|On Top of the Crown|
|Lucy Ann Seaton|
Crown Hill Cemetery was so named because of its location on the highest point in the city. Crown Hill was incorporated on September 25, 1863 and dedicated as a cemetery on June 1st, 1864. The next day, June 2nd the first burial was held there for Lucy Ann Seaton, a 33 year-old mother who died of consumption - (tuberculosis.) Her husband John, a Union Captain serving in the Civil War, had inscribed on her stone, “Lucy, God grant that I can meet you in heaven.” Currently, over 190,000 people rest among its rolling 555 acres, the third largest non-government cemetery in the U.S.
|Crown Hill National Cemetery|
Another military burial ground, the Confederate Mound, is the final resting place of 1,616 Confederate Prisoners of the Civil War. These southern soldiers died while being detained at Camp Morton from 1862 through 1865. Most were originally buried at the City Cemetery, but were moved in 1931 by the War Department.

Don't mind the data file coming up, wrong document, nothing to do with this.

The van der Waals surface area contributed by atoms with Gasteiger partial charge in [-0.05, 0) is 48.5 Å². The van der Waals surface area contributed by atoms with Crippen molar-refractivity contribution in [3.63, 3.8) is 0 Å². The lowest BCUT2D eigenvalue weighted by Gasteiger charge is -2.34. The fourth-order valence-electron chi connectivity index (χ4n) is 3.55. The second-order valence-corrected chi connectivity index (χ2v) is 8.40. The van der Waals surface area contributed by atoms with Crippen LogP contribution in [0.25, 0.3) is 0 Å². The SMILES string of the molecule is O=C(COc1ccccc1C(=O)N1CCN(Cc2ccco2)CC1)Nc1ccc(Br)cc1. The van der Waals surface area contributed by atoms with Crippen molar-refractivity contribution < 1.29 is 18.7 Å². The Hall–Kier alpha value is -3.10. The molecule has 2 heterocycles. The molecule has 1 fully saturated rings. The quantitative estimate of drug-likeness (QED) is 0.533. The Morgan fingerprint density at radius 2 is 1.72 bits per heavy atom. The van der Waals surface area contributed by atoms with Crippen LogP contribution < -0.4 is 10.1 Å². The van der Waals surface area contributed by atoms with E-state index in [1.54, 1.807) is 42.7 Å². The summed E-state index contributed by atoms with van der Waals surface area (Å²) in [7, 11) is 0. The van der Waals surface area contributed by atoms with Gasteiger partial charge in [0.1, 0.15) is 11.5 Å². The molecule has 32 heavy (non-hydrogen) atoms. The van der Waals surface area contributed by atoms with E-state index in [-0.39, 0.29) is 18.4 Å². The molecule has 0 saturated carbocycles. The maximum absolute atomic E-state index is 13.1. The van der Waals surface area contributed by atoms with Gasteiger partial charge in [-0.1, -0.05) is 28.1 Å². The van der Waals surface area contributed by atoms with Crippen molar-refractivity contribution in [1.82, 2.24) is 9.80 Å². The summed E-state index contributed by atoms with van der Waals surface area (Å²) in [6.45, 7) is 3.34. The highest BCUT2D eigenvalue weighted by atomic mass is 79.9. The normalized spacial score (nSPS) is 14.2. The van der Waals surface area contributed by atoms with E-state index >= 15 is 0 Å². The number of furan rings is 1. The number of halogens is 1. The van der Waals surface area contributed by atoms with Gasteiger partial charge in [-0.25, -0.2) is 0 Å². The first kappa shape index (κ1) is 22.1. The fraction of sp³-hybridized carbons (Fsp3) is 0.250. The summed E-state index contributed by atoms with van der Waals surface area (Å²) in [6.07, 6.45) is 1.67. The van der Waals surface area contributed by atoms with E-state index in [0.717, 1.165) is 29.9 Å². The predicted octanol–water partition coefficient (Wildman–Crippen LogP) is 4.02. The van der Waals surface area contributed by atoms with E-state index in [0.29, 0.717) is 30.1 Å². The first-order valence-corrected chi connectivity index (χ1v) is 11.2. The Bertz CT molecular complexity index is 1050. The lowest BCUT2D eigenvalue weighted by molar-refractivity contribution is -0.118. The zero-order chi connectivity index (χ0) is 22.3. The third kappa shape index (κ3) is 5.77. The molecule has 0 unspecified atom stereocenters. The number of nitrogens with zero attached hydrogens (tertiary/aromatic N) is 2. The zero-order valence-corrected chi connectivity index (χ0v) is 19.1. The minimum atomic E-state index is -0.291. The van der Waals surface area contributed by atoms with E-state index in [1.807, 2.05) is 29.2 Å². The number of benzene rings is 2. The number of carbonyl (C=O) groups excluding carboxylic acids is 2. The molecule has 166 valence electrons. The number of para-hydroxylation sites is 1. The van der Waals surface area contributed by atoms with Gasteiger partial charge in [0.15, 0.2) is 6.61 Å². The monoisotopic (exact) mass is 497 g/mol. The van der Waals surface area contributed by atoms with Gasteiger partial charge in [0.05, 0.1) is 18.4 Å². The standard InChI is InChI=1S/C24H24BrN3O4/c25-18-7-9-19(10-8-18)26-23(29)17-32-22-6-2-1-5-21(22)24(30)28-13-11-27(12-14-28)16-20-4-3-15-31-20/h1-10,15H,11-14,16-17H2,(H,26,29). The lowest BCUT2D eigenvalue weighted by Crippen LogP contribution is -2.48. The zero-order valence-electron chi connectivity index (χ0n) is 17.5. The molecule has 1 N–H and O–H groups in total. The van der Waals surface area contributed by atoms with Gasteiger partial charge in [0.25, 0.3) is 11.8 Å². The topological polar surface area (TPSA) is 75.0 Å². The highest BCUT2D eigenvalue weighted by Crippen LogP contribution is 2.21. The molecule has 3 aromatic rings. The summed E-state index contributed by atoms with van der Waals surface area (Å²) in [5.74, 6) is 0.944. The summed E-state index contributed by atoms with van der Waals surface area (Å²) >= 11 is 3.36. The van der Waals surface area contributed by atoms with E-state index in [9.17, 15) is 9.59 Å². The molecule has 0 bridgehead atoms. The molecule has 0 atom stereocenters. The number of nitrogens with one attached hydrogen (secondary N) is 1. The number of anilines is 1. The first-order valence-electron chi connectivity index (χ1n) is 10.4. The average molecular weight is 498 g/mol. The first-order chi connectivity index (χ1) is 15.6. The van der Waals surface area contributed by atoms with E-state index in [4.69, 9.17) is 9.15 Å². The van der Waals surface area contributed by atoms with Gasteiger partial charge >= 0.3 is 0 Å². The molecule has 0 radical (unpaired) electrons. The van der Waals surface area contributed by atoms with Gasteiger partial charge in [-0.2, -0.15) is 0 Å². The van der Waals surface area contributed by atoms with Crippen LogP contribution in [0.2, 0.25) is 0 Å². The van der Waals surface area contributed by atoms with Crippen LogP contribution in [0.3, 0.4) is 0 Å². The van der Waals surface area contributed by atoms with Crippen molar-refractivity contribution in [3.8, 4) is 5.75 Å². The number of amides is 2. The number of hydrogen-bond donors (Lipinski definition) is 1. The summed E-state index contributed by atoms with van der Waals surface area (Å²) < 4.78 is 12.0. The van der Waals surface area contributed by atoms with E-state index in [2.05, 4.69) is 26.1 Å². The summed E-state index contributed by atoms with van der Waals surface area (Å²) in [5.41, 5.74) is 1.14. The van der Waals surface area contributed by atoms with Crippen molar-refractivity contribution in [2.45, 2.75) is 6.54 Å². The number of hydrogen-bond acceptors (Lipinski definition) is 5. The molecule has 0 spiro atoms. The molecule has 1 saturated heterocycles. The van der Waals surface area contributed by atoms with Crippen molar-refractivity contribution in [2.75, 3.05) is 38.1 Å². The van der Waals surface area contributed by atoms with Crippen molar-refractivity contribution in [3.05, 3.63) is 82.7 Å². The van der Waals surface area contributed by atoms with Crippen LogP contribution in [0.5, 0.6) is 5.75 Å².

|President Benjamin Harrison|
|Grave of President Harrison|
|Grave of James Whitcomb Riley|
|James Whitcomb Riley|
|Mausoleum of Colonel Eli Lilly|
|Dr Richard Gatlin|
Dr Richard Gatlin, inventor of the Gatlin gun is buried here, along with John Dillinger, the infamous 1930’s bank robber.
|Grave of John Dillinger|
Crown Hill also has thousands of statues, markers and stories. There are twenty-five miles of paved road inside the cemetery gates, a community mausoleum, a funeral home and the Gothic Chapel, where weddings and events are held, year round.
|Gates to the Cemetery|
|A view of Indianapolis |
from the "Crown"
|~ James Whitcomb Riley|